Lang's vision of a future city has an impressive legacy that continues to this day.
The original three-hour version of Metropolis is cinema's first science-fiction epic. It's certainly the silent era's best example of the genre, despite sharing many traits with the gothic tradition. The film centres on a city divided in two: the rich and privileged, who live a shiny, science-fiction life in the clouds; and the poor and dispossessed, who exist in the gloom of the underworld.
The plot involves a man who falls in love with the almost saintly Maria. His industrialist father employs what may well be one of the cinema's first mad scientists to create a robot - made in Maria's image - which proceeds to incite the workers to revolt, resulting in the flooding of the city. The moment when 'Maria' is revealed to be an android remains an iconic celluloid image.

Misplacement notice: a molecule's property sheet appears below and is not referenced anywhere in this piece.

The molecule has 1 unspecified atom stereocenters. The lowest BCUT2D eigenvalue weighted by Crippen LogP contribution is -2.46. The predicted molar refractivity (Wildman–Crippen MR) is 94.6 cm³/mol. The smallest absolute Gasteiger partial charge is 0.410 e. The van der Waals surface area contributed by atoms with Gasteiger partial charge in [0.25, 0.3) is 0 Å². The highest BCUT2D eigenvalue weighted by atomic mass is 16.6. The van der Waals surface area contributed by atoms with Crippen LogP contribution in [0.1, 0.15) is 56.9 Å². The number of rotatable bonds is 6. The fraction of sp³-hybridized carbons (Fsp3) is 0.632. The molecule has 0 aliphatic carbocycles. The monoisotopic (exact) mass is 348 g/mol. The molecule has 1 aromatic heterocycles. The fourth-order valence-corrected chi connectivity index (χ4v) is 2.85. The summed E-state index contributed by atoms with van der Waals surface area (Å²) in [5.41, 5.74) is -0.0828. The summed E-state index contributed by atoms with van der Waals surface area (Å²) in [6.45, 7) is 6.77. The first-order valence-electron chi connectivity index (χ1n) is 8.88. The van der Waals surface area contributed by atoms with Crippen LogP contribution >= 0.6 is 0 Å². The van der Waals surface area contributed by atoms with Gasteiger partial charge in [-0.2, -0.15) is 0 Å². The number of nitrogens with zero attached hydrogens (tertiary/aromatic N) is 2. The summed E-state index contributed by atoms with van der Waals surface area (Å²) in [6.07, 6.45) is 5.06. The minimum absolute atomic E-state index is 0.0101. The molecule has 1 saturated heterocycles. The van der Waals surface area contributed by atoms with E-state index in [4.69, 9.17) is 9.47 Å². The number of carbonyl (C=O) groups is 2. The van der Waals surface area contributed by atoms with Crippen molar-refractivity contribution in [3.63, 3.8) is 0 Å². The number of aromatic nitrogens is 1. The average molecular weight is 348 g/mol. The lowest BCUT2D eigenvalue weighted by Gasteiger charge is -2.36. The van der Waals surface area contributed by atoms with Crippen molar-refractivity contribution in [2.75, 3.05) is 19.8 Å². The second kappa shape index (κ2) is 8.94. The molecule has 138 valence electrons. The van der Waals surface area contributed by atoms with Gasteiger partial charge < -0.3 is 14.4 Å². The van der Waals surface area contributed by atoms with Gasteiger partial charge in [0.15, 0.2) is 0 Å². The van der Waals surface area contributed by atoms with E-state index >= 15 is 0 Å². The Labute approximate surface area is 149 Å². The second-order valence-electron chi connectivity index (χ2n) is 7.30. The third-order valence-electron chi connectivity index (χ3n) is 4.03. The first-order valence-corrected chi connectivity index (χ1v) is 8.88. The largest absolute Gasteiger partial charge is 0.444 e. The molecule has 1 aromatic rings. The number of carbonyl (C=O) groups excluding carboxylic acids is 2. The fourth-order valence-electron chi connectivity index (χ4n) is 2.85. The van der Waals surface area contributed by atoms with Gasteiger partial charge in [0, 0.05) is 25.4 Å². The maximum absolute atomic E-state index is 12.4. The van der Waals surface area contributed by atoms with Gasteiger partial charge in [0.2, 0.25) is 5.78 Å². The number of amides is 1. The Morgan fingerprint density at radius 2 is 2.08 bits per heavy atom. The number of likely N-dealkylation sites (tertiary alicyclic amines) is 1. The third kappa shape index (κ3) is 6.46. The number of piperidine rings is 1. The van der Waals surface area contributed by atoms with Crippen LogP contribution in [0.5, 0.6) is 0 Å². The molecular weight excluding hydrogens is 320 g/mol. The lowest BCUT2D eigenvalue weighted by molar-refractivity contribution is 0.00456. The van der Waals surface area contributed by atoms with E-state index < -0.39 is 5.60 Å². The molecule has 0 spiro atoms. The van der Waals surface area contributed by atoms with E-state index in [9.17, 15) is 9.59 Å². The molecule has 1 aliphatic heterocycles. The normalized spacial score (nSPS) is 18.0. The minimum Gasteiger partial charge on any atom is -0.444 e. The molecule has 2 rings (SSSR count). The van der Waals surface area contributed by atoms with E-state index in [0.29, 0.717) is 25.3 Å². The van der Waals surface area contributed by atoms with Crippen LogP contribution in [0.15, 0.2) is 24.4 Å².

Subsequent releases of the film have shortened its running time, while contemporary composers have added their own soundtrack, including a celebrated - and to some, notorious - Giorgio Moroder version in 1984.